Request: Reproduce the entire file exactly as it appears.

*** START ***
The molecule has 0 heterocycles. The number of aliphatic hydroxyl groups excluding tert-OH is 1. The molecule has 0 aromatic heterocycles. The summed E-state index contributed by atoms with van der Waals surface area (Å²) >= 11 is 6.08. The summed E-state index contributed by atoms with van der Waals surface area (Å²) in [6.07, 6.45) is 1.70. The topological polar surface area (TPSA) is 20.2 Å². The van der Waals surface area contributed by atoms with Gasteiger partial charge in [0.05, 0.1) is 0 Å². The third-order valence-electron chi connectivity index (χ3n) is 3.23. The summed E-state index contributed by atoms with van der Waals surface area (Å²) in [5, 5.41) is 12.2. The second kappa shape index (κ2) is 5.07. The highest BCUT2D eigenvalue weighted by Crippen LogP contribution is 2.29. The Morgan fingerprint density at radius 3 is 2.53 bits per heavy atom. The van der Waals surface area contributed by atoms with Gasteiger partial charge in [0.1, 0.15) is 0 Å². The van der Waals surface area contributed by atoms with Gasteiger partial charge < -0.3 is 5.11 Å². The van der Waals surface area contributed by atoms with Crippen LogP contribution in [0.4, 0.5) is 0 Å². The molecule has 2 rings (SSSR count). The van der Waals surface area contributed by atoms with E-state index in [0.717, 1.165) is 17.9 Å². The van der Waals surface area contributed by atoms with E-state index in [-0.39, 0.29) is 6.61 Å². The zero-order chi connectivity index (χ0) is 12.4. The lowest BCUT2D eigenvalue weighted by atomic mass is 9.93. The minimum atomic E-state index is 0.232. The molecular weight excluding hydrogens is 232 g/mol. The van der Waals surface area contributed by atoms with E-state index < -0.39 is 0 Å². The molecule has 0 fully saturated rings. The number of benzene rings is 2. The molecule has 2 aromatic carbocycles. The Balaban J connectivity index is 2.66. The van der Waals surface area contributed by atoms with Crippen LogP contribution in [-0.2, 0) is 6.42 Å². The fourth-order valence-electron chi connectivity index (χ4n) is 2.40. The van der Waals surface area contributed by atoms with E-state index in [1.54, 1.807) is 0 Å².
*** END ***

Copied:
The molecule has 0 heterocycles. The number of aliphatic hydroxyl groups excluding tert-OH is 1. The molecule has 0 aromatic heterocycles. The summed E-state index contributed by atoms with van der Waals surface area (Å²) >= 11 is 6.08. The summed E-state index contributed by atoms with van der Waals surface area (Å²) in [6.07, 6.45) is 1.70. The topological polar surface area (TPSA) is 20.2 Å². The van der Waals surface area contributed by atoms with Gasteiger partial charge in [0.05, 0.1) is 0 Å². The third-order valence-electron chi connectivity index (χ3n) is 3.23. The summed E-state index contributed by atoms with van der Waals surface area (Å²) in [5, 5.41) is 12.2. The second kappa shape index (κ2) is 5.07. The highest BCUT2D eigenvalue weighted by Crippen LogP contribution is 2.29. The Morgan fingerprint density at radius 3 is 2.53 bits per heavy atom. The van der Waals surface area contributed by atoms with Gasteiger partial charge in [0.1, 0.15) is 0 Å². The van der Waals surface area contributed by atoms with Gasteiger partial charge < -0.3 is 5.11 Å². The van der Waals surface area contributed by atoms with Crippen LogP contribution in [0.4, 0.5) is 0 Å². The molecule has 2 rings (SSSR count). The van der Waals surface area contributed by atoms with E-state index in [0.717, 1.165) is 17.9 Å². The van der Waals surface area contributed by atoms with E-state index in [-0.39, 0.29) is 6.61 Å². The zero-order chi connectivity index (χ0) is 12.4. The lowest BCUT2D eigenvalue weighted by atomic mass is 9.93. The minimum atomic E-state index is 0.232. The molecular weight excluding hydrogens is 232 g/mol. The van der Waals surface area contributed by atoms with E-state index < -0.39 is 0 Å². The molecule has 0 fully saturated rings. The number of benzene rings is 2. The molecule has 2 aromatic carbocycles. The Balaban J connectivity index is 2.66. The van der Waals surface area contributed by atoms with Crippen LogP contribution in [-0.2, 0) is 6.42 Å². The fourth-order valence-electron chi connectivity index (χ4n) is 2.40. The van der Waals surface area contributed by atoms with E-state index in [1.54, 1.807) is 0 Å².